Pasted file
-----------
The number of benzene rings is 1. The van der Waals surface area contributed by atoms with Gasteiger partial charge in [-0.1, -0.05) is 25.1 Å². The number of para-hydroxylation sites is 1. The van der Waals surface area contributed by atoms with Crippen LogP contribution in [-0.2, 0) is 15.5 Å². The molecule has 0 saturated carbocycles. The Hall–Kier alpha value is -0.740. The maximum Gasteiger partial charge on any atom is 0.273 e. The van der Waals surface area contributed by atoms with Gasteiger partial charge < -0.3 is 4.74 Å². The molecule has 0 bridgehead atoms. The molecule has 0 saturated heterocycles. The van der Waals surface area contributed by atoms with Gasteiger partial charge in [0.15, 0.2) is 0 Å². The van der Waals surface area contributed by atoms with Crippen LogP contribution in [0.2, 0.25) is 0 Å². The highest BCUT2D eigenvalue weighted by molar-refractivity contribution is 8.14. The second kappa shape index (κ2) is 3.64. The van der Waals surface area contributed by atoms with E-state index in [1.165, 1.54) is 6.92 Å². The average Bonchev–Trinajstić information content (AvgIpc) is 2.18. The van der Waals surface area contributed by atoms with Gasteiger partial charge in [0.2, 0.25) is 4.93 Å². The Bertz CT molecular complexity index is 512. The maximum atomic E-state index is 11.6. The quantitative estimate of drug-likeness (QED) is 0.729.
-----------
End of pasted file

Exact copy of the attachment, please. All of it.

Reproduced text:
The number of benzene rings is 1. The van der Waals surface area contributed by atoms with Gasteiger partial charge in [-0.1, -0.05) is 25.1 Å². The number of para-hydroxylation sites is 1. The van der Waals surface area contributed by atoms with Crippen LogP contribution in [-0.2, 0) is 15.5 Å². The molecule has 0 saturated carbocycles. The Hall–Kier alpha value is -0.740. The maximum Gasteiger partial charge on any atom is 0.273 e. The van der Waals surface area contributed by atoms with Gasteiger partial charge < -0.3 is 4.74 Å². The molecule has 0 bridgehead atoms. The molecule has 0 saturated heterocycles. The van der Waals surface area contributed by atoms with Gasteiger partial charge in [0.15, 0.2) is 0 Å². The van der Waals surface area contributed by atoms with Crippen LogP contribution in [0.2, 0.25) is 0 Å². The highest BCUT2D eigenvalue weighted by molar-refractivity contribution is 8.14. The second kappa shape index (κ2) is 3.64. The van der Waals surface area contributed by atoms with E-state index in [1.165, 1.54) is 6.92 Å². The average Bonchev–Trinajstić information content (AvgIpc) is 2.18. The van der Waals surface area contributed by atoms with Gasteiger partial charge in [0.2, 0.25) is 4.93 Å². The Bertz CT molecular complexity index is 512. The maximum atomic E-state index is 11.6. The quantitative estimate of drug-likeness (QED) is 0.729.